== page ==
Duluth News Tribune
The release of the draft permit to mine signals the state is generally satisfied with how PolyMet plans to build, mine and then close the operations without harming the environment — especially without releasing potentially acidic mine waste into the St. Louis River ecosystem.
It’s the biggest step yet for the proposed mine that’s been decades on the drawing board. But the project still must secure final permits, clear lawsuits and pass a possible contested case hearing process as well as find financing to actually pay for construction.
“This is a big step. It’s a big milestone,” said Tom Landwehr, DNR commissioner. “But we are nowhere near done… there are still so many steps that need to be required.”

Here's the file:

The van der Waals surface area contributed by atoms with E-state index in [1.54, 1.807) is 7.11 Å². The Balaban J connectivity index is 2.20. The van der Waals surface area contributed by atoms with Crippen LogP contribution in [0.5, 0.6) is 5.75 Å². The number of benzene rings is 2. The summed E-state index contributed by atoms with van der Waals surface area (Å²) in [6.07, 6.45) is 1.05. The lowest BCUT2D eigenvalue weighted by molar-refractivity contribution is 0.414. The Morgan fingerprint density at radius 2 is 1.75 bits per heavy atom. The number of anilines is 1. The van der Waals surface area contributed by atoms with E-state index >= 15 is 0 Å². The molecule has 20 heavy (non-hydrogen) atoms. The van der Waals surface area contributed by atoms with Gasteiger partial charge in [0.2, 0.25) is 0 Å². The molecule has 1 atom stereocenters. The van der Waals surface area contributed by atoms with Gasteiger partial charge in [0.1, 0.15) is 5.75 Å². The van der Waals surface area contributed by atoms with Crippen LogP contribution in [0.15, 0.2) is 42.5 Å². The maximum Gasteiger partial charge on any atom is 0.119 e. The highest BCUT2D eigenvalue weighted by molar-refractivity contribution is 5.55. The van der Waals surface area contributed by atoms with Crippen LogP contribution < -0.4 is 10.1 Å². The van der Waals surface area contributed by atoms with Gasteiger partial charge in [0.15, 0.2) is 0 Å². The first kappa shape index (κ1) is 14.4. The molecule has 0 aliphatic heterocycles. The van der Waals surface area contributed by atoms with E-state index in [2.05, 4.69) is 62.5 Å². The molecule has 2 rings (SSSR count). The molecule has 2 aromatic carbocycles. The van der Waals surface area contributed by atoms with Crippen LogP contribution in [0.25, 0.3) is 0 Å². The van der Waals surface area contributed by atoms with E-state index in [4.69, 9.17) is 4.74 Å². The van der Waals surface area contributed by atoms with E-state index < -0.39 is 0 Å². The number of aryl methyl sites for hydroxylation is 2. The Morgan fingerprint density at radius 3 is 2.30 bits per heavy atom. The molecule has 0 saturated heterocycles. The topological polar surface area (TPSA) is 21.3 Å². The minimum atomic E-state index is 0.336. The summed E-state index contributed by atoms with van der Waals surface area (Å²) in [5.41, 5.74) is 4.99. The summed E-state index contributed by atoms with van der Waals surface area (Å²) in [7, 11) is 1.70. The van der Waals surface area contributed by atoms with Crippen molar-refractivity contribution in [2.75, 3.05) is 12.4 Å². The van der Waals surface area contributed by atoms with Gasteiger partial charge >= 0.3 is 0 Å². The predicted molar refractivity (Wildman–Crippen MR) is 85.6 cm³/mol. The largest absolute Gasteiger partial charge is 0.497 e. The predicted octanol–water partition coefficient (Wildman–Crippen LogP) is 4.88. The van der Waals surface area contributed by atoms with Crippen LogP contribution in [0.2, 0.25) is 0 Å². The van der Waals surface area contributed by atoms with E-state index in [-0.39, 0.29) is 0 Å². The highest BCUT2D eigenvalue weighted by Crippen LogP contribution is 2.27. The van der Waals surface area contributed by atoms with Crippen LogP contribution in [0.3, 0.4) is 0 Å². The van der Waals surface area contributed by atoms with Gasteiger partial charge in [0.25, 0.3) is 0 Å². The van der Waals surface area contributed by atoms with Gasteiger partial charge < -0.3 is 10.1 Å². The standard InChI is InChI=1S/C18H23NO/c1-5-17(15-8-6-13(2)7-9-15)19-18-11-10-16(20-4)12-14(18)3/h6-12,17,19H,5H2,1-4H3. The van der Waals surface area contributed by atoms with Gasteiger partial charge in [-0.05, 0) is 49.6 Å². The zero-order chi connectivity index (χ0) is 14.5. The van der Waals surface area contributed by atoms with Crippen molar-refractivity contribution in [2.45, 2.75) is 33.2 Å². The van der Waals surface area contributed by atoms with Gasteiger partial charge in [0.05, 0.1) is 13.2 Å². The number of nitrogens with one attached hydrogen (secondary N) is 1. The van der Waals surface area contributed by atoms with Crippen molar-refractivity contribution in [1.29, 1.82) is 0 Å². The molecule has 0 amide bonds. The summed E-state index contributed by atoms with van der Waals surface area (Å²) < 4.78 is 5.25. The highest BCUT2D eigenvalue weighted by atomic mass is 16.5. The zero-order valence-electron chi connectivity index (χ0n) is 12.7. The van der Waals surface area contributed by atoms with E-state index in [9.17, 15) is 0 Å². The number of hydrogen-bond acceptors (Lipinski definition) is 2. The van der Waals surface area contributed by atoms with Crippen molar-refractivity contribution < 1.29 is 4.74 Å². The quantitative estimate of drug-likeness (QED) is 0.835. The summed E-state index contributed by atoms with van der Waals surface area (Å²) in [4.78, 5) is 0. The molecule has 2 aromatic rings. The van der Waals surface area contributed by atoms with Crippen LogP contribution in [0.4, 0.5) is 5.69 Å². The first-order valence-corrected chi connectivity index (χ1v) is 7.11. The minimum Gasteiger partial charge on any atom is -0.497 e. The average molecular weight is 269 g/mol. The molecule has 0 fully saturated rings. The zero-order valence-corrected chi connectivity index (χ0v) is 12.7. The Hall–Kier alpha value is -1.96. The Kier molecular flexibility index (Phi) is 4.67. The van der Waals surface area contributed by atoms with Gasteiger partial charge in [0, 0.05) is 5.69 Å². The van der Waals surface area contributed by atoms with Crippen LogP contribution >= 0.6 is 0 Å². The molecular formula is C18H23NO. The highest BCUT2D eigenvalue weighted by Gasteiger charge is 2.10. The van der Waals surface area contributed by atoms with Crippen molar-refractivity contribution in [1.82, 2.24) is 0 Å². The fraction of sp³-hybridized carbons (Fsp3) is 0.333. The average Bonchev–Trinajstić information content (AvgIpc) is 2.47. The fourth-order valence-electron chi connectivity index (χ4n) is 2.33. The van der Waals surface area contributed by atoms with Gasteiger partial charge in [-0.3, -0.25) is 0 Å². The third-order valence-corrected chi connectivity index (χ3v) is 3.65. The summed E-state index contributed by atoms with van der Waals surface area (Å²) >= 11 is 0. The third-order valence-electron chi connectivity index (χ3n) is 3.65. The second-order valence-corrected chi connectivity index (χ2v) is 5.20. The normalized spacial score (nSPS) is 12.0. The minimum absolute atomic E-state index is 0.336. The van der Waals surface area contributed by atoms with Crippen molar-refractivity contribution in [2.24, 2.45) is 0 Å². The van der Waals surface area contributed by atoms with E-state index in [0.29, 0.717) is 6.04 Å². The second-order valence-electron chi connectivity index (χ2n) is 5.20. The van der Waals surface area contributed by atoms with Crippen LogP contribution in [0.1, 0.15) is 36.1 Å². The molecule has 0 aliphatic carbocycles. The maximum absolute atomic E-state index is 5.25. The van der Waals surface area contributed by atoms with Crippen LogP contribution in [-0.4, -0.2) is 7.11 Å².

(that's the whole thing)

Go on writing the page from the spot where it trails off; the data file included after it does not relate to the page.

Landwehr said regulators and the company have followed state laws governing mining to a T.
“At this point… all the requirements have been met,” Landwehr said.
Supporters and critics of the copper mine now have 60 days to submit public comments, with public hearings set for Feb. 7 in Hoyt Lakes and Feb. 8 in Duluth.
Supporters say the estimated $650-plus million project — that will mine 32,000 tons of rock daily and employ about 300 people — will help diversify a regional economy that has been tied the cyclical iron mining industry for a century. The project will require an estimated 2 million construction hours.